A Whitewater guide to the rivers of chile

Rio Negro

For years I had heard rumors of a waterfall infested river in the South of Chile named the Río Negro. This year I ran into a Swiss boater named Toro who not only had heard of the river but in fact had run it 3 years earlier with a group of European kayakers. Toro spoke of high quality rapids, crystal clear water, a basalt channel, big salmon and great camping.

The DEMSHITZ boys were in Pucon and looking for mini road trip. We filled up two vehicles and headed south to find the Negro and also to run the nearby Cochamó.

Cool Dave
Cool Dave airing it out on Rio Negro

The easiest way to get to the Negro is from Puerto Montt by taking a mostly paved road 45 KM to La Arena. Here a 30 minute ferry on Naviera Puelche takes you to the other side of the Seno de Reloncavi to the Caleta Puelche. the ferry cost us 9700 pesos per vehicle and the ferry seems to run every half hour since there are always two boats operating. From here it is 48 km on unpaved Carretera Austral to small fishing town of Hornopirén. The headwaters of the Río Negro are a series of spectacular snow covered Volcanoes including Yate (2111 meters) and Hornopiren (1572 m) all of which are flowing out of Parque Pumalin.

Fred Norquist on Rio Negro
Fred Norquist on Rio Negro

From the town plaza go south on Carretera Austral for 5.9 KM. Here the main road road turns to the right but you need to continue straight for another 400 meters to wooden takeout bridge at Chaquehua. On the other side of the bridge is an excellent campground with hot showers and Quinchos (shelters with tables and electricity). We stayed at this campground and were able to take out here just upstream of previously mentioned bridge.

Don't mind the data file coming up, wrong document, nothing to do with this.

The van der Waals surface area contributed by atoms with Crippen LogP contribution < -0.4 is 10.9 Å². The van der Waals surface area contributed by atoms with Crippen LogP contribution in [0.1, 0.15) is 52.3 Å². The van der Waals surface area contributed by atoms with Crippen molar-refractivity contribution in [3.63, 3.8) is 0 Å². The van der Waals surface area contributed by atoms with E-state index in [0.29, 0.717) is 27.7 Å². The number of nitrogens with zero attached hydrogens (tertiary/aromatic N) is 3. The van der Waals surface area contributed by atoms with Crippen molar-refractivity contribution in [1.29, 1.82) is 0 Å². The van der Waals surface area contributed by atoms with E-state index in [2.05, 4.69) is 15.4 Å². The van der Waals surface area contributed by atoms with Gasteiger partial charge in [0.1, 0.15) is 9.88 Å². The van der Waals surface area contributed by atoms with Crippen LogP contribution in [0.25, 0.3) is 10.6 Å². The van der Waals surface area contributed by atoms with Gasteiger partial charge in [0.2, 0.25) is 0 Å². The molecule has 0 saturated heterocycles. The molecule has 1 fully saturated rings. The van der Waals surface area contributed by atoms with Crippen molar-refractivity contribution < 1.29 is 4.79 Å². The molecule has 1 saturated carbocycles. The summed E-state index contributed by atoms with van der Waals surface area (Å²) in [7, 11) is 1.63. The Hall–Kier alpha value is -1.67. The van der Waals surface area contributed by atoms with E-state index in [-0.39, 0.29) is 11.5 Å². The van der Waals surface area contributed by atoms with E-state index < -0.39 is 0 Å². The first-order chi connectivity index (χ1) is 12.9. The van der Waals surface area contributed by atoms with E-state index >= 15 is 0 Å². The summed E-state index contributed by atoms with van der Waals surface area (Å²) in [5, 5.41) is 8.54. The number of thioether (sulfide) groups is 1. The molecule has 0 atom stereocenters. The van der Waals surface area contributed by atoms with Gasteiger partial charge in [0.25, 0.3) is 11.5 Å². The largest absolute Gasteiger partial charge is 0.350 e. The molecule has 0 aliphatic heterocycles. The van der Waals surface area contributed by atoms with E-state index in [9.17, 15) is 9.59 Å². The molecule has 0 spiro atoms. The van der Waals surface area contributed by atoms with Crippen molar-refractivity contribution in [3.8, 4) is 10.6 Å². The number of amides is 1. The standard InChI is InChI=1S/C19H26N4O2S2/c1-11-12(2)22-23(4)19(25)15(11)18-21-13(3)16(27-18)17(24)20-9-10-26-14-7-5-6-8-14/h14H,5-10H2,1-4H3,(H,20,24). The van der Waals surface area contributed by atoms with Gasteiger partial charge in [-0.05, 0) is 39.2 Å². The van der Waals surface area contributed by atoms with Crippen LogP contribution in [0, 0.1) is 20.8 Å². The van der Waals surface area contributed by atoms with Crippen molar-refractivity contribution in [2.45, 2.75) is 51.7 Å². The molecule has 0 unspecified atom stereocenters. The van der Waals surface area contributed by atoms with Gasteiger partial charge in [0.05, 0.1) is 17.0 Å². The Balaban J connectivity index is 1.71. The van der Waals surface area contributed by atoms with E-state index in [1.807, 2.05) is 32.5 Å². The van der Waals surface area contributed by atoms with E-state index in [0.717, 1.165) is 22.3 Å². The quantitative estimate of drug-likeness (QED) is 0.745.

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Graham and Dave scouting on Rio Negro

To reach the put in drive upstream 3.3 KM to where the road plateaus out. There is a small wooden sign here that indicates the distance from the Carretera Austral turnoff as 3740 meters.

The river is low volume with a basalt riverbed that provides for many 2-7 meter drops all of which are runnable. After the first 3 drops on river one comes to a particular 20 meter drop we left un-run and to my knowledge it has yet to be run. Above this 20 meter drop is a class 4+ approach rapid that is immediately preceeded by a 6 meter falls. There is a better viewing/portage trail on river right but we scouted and portaged on our first run on river left which also works.

Below the big falls there are dozens more rapids including a long complex canyon we called “the love canal” and a 7 meter falls that requires a bit of a boof to avoid hitting a somewhat shallow landing zone.

Although only 3.3 KM long the first run down the river took 5 hours with lots of scouting and filming. the second run down the river took less than 2 hours as little scouting is required once you know the run.

We all agreed the river is one of the best in Chile. It is like a combination of the Palguin, Desague and LLancahue all rolled into one. We were told by the owners of the campground that the river reaches a certain low volume and never gets any lower. We boated the river on December 8 and 9 after weeks of drought and the level was perfect with around 300-400 CFS. In appears therefore that the river can be run from late spring spring right through end of fall. The rains return in March and per the locals the river rises quickly after rain.

The Negro takeout is only 3.7 KM from takeout of the much larger Río Blanco and is two hours south of Río Cochamó. While in the area all three rivers can be run especially if one is driving south to Futaleufú.
Be sure to bring a fishing rod. We saw some monsterous salmon that looked like sharks making their way up some shallow falls.

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